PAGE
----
Photo taken in:MarosvasarhelyYear when photo was taken:1943Country name at time of photo:Vienna-Diktat Transylvania, 1940-44Country name today:Romania
The photo was taken in 1943, and it shows my husband’s family with his little boy, Erno and his wife, Helen. His son has curly hair, he looks like a girl.
The photo was taken in Marosvasarhely, at that time they lived there. It was taken when he had leave from work service, and later his family sent it to him. It is written on its back side: ‘With love, mommy and Erno’. My husband preserved and took a good care of these pictures with his former family.
My husband went to school in Bethlen; he was studying a lot using electric light, until he went blind. All this happened when he was some fifteen-sixteen years old; so they took him to Kolozsvar, and he was operated. They told him he must stop learning. Thus he learnt to work in leather, but I don't know where. Before the war he worked already in leather in Bethlen, then he moved to Marosvasarhely. Here he was selling broadcloth in a private shop; he met his first wife, Helen Grun there. She was from Beszterce. In Kolozsvar she stayed at an uncle, who raised her, then she came to Marosvasarhely to work, she was a clerk in a hardware shop. In the meantime, in 1935 my husband was enrolled in the army. He was in the Romanian army in Szatmarnemeti; he was twenty-one at that time. He was allowed to leave for one day, when they got married. After he demobilized - this was around 1937 -, they lived in Marosvasarhely in the Cuza Voda street, in his wife's house until deportation. He had a son, he was called Erno, and was born in 1940. [Editor's note: According to photo number Erno Grunstein was born approximately in March 1941.] They were deported together with the wife and daughter of Marci. My husband and my brother-in-law, Marci were taken to work service; the two of them came back, but their wives and children perished in Auschwitz.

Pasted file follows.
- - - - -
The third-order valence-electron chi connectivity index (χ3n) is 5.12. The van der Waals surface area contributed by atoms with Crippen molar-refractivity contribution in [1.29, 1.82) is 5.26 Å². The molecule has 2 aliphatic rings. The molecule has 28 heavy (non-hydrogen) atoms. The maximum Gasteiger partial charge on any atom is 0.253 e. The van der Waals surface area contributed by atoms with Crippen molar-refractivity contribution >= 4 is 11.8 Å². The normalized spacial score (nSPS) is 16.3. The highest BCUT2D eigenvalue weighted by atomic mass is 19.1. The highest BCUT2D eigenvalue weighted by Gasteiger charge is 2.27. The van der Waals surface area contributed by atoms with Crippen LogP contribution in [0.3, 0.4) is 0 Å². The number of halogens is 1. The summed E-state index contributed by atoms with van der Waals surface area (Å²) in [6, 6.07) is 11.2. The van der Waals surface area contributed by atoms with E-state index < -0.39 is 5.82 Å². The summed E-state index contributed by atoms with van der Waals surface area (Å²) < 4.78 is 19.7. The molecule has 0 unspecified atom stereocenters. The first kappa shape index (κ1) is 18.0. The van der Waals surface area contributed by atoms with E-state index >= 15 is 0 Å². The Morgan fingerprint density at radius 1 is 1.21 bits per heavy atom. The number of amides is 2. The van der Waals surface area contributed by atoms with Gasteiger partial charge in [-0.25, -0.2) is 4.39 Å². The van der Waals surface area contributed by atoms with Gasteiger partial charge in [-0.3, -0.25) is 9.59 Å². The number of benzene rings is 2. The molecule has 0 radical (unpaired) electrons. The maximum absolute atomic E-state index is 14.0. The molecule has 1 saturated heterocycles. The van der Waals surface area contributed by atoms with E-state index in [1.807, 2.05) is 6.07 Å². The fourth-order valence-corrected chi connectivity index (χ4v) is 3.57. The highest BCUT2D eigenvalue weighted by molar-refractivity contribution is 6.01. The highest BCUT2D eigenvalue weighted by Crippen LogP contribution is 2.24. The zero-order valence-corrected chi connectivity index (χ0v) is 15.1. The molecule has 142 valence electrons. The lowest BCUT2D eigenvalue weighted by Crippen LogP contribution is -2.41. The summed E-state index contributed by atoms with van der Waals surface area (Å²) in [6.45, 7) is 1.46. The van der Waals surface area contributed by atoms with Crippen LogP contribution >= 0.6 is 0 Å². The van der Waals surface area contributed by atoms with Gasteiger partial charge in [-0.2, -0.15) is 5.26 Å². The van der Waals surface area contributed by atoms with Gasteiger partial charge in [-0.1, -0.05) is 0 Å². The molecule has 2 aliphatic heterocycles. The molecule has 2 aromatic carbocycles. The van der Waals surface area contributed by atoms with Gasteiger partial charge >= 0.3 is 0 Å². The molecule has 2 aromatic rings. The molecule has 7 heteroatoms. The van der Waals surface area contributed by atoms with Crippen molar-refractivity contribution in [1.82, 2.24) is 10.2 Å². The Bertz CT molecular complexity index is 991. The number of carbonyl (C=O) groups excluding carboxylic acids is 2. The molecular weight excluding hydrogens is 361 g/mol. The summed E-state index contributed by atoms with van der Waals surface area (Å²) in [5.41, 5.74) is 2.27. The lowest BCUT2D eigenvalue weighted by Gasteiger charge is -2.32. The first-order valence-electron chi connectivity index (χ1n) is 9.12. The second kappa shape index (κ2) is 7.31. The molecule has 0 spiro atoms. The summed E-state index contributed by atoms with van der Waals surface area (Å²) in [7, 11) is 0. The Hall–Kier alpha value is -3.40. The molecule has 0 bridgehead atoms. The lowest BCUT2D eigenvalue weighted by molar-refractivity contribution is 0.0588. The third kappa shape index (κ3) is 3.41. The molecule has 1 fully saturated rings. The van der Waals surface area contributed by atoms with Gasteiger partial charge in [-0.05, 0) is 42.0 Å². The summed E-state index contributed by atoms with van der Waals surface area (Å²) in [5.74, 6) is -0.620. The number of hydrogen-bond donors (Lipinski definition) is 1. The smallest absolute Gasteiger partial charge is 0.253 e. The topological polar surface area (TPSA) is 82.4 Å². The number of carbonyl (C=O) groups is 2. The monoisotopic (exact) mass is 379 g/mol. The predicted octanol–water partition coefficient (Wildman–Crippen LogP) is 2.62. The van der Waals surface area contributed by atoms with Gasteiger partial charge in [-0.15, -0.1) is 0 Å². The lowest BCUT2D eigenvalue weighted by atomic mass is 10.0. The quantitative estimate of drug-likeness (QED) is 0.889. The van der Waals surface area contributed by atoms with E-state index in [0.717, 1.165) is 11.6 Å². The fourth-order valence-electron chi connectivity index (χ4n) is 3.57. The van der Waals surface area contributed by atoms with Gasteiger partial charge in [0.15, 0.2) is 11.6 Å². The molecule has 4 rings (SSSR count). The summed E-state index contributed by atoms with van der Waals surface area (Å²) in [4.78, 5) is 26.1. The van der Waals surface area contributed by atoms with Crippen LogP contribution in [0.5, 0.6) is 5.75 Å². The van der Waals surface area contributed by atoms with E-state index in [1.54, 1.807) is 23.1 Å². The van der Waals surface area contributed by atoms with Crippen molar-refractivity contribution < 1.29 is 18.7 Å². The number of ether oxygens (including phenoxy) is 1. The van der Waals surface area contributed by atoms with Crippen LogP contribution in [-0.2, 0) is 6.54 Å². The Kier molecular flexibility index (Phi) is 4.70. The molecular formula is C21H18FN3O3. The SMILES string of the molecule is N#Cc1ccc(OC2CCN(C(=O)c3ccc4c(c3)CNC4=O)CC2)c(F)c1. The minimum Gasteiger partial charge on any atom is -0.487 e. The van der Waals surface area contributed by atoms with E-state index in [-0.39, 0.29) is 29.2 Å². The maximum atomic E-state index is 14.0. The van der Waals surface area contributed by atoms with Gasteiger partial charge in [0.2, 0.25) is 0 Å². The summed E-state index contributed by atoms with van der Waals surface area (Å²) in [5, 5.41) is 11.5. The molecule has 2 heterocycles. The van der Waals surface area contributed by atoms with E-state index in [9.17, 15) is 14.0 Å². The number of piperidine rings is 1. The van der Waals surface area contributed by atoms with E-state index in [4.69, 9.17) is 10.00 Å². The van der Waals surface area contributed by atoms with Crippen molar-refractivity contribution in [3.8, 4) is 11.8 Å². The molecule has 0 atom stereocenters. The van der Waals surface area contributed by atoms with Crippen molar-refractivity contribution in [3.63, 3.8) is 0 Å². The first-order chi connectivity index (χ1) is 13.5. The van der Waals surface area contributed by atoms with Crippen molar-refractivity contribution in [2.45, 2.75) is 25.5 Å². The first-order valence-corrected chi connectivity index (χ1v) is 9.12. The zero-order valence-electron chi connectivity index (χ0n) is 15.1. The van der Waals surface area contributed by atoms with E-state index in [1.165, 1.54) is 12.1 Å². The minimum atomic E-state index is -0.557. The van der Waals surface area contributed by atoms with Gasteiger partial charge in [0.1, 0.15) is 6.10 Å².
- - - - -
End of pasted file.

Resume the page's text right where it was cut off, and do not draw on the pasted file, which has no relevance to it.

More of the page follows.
The forced labor camp was in Maramarossziget [in fact in the Maramures region], up in the mountains; they were digging out bunkers. From Nagybanya they were taken to Borsa, then to Maramarossziget, they were liberated there. There were thirty-two in the camp who were from Marosvasarhely, and they were all good friends. My husband was working in the canteen; every evening he was returning [to the camp] with a rucksack on his back, he was carrying bread and food for all the thirty-two people.